Cocoa Port pt 7 - Threading

When we run 2 timers on the Cocoa run loop, all our app code is still single threaded. If performance was a problem in our game, we would be running into that already. If I had a target device (like an iPhone) that I knew had a single performance characteristic, I would start dialing back the timers until Space Invaders felt funny, then I'd bump them barely back up over that.

When programming for battery life, it is best to do as much work as possible, as fast as possible. If you are on a multi core processor, it would be possible to run the screen refresh and the CPU emulation at the same time by putting one of them on a thread. Cocoa seems to encourage the drawing to remain on the main app loop, so I'm going to put the CPU emulation on a loop.

The modifications are pretty easy. In my startEmulation method, I'll create a thread instead of a timer:

   - (void) startEmulation    
   {    
       [NSThread detachNewThreadSelector:@selector(doCPU) toTarget:self withObject:nil];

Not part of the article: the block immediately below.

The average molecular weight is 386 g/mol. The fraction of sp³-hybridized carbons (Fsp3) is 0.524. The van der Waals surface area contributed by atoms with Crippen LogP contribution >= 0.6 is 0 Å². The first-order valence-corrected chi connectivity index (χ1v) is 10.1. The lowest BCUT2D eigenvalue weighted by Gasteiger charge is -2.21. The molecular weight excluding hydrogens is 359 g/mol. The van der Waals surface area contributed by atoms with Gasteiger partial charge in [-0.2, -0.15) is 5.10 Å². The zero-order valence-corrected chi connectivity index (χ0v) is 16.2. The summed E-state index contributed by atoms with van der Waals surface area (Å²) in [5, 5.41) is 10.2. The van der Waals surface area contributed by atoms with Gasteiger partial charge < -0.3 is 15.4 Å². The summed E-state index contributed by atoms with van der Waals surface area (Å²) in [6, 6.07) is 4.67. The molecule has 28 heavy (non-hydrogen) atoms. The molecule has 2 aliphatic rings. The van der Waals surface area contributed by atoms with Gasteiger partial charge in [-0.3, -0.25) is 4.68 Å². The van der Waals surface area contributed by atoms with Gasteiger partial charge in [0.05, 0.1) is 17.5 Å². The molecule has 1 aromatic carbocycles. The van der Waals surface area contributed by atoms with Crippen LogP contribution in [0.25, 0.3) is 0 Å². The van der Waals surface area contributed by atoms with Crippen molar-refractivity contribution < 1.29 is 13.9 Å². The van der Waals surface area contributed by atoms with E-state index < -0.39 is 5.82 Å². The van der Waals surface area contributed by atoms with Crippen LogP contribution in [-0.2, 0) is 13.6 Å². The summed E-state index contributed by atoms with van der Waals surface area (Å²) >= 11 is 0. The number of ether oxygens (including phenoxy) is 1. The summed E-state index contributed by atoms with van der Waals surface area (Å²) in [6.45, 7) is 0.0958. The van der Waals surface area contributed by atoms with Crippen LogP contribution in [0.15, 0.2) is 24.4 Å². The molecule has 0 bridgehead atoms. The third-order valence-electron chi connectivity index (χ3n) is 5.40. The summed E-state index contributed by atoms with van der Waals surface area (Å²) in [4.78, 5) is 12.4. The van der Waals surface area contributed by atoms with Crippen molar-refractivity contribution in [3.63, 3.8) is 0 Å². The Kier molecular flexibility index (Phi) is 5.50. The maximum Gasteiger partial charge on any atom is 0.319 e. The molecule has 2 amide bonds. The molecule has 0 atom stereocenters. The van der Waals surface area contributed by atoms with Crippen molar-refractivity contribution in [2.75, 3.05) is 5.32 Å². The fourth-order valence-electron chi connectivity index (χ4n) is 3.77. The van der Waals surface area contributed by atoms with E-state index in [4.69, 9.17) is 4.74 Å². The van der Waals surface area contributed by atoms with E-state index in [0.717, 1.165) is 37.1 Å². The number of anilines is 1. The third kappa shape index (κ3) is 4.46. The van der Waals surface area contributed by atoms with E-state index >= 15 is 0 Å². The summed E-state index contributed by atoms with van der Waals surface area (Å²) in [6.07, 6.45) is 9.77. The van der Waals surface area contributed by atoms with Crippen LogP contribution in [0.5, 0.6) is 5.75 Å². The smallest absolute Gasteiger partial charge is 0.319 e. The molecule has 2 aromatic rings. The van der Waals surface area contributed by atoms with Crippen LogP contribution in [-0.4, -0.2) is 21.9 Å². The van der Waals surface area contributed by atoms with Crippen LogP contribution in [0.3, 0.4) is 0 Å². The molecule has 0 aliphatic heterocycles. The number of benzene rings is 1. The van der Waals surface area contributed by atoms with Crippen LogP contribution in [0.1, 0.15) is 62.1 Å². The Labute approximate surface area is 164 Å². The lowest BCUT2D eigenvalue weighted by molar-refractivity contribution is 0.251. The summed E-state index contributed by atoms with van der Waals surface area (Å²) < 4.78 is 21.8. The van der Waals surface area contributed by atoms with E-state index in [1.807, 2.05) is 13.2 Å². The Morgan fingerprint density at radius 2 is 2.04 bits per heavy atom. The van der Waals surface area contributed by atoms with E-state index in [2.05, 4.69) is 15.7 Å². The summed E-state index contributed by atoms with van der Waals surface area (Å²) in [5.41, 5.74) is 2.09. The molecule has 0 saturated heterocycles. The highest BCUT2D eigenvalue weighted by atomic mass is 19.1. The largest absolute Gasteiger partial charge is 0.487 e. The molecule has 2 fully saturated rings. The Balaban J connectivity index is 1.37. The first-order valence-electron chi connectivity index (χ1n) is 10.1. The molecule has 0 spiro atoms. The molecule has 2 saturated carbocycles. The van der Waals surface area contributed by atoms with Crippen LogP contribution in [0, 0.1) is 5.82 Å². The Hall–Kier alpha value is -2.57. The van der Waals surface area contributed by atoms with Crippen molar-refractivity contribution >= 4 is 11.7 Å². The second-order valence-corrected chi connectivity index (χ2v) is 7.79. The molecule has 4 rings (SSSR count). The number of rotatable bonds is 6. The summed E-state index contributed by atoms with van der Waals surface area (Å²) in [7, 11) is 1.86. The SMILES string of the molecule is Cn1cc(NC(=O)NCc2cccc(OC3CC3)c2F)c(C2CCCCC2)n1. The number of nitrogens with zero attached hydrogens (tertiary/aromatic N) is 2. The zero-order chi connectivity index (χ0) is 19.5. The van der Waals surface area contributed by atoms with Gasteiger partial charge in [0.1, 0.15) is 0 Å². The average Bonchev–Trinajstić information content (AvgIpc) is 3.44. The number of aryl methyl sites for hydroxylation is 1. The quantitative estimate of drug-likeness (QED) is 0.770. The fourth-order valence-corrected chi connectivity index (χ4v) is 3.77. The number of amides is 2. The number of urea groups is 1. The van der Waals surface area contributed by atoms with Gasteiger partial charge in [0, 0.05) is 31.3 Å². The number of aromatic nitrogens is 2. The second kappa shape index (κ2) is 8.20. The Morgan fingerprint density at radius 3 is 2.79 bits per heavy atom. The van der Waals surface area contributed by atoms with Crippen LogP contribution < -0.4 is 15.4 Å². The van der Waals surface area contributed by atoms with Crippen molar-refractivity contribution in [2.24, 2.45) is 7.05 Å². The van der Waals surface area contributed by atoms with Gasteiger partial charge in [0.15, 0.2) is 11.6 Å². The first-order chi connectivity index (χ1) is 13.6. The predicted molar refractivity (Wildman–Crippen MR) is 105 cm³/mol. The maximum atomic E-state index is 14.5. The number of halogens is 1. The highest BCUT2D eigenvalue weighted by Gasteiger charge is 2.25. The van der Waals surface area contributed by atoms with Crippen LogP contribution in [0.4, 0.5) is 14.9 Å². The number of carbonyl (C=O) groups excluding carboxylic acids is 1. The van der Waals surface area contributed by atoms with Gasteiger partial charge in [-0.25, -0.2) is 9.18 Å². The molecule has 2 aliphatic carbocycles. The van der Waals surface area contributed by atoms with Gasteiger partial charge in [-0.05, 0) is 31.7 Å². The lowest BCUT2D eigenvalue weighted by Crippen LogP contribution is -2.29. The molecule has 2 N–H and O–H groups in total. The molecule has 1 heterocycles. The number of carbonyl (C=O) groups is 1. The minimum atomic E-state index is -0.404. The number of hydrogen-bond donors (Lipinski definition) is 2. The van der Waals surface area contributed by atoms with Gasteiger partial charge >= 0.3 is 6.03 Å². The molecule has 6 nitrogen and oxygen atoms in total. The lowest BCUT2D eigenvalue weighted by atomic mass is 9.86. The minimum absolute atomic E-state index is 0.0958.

}    

Now, I'll make the doCPU routine never exit. Prior to updating this code to use Cocoa Automated Reference Counting (ARC), I had to create a NSAutoreleasePool and drain it periodically. When I updated the code to ARC, I just wrap the whole doCPU routine in while (1) and wrap that in a autorelease block. As far as I can find there is no need to periodically drain an autorelease block.

   {    
    @autoreleasepool    
    {    
        while(1)    
        {    
            //contents of old doCPU here    
        }    
    }    
   }    

That's really all there is to it - the cpu is now updating out of phase with the rest of the machine, and then the video updates on it's regular timer. To my eye, it looks like this approach uses less CPU, but it may be because of me tweaking the sleep time of the thread.

You can view the threading source on github under CocoaPart7-Threading.

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